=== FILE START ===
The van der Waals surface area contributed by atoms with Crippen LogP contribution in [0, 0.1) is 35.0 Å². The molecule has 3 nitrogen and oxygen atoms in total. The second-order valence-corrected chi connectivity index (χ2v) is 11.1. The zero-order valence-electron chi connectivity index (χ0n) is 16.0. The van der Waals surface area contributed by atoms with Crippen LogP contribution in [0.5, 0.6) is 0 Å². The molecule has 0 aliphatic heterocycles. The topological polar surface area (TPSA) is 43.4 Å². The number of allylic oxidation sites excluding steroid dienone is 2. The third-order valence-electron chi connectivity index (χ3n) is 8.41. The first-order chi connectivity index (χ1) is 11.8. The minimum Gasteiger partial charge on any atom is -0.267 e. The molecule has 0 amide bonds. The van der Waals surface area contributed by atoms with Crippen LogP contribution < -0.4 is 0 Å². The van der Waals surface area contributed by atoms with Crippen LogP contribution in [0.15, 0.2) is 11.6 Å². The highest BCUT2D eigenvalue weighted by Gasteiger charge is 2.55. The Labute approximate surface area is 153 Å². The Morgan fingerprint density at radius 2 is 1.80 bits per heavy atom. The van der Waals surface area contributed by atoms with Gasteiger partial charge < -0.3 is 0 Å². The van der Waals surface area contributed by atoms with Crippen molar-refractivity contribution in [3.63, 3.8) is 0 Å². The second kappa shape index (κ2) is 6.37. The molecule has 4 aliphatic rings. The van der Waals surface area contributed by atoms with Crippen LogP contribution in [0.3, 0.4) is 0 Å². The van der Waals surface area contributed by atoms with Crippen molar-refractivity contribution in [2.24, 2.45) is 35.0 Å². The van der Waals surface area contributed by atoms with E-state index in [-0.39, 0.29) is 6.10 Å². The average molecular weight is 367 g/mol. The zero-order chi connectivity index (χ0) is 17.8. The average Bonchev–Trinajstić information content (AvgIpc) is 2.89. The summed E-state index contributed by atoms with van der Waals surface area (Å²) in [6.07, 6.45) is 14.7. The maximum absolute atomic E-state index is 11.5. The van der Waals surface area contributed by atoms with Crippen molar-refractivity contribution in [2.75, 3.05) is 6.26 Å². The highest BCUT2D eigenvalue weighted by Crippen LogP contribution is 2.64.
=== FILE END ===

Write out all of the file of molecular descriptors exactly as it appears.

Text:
The van der Waals surface area contributed by atoms with Crippen LogP contribution in [0, 0.1) is 35.0 Å². The molecule has 3 nitrogen and oxygen atoms in total. The second-order valence-corrected chi connectivity index (χ2v) is 11.1. The zero-order valence-electron chi connectivity index (χ0n) is 16.0. The van der Waals surface area contributed by atoms with Crippen LogP contribution in [0.5, 0.6) is 0 Å². The molecule has 0 aliphatic heterocycles. The topological polar surface area (TPSA) is 43.4 Å². The number of allylic oxidation sites excluding steroid dienone is 2. The third-order valence-electron chi connectivity index (χ3n) is 8.41. The first-order chi connectivity index (χ1) is 11.8. The minimum Gasteiger partial charge on any atom is -0.267 e. The molecule has 0 amide bonds. The van der Waals surface area contributed by atoms with Crippen LogP contribution < -0.4 is 0 Å². The van der Waals surface area contributed by atoms with Crippen LogP contribution in [0.15, 0.2) is 11.6 Å². The highest BCUT2D eigenvalue weighted by Gasteiger charge is 2.55. The Labute approximate surface area is 153 Å². The Morgan fingerprint density at radius 2 is 1.80 bits per heavy atom. The van der Waals surface area contributed by atoms with Gasteiger partial charge < -0.3 is 0 Å². The van der Waals surface area contributed by atoms with Crippen molar-refractivity contribution in [3.63, 3.8) is 0 Å². The second kappa shape index (κ2) is 6.37. The molecule has 4 aliphatic rings. The van der Waals surface area contributed by atoms with Crippen LogP contribution in [0.3, 0.4) is 0 Å². The van der Waals surface area contributed by atoms with Crippen molar-refractivity contribution in [2.24, 2.45) is 35.0 Å². The van der Waals surface area contributed by atoms with E-state index in [-0.39, 0.29) is 6.10 Å². The average molecular weight is 367 g/mol. The zero-order chi connectivity index (χ0) is 17.8. The average Bonchev–Trinajstić information content (AvgIpc) is 2.89. The summed E-state index contributed by atoms with van der Waals surface area (Å²) in [6.07, 6.45) is 14.7. The maximum absolute atomic E-state index is 11.5. The van der Waals surface area contributed by atoms with Crippen molar-refractivity contribution in [2.75, 3.05) is 6.26 Å². The highest BCUT2D eigenvalue weighted by Crippen LogP contribution is 2.64.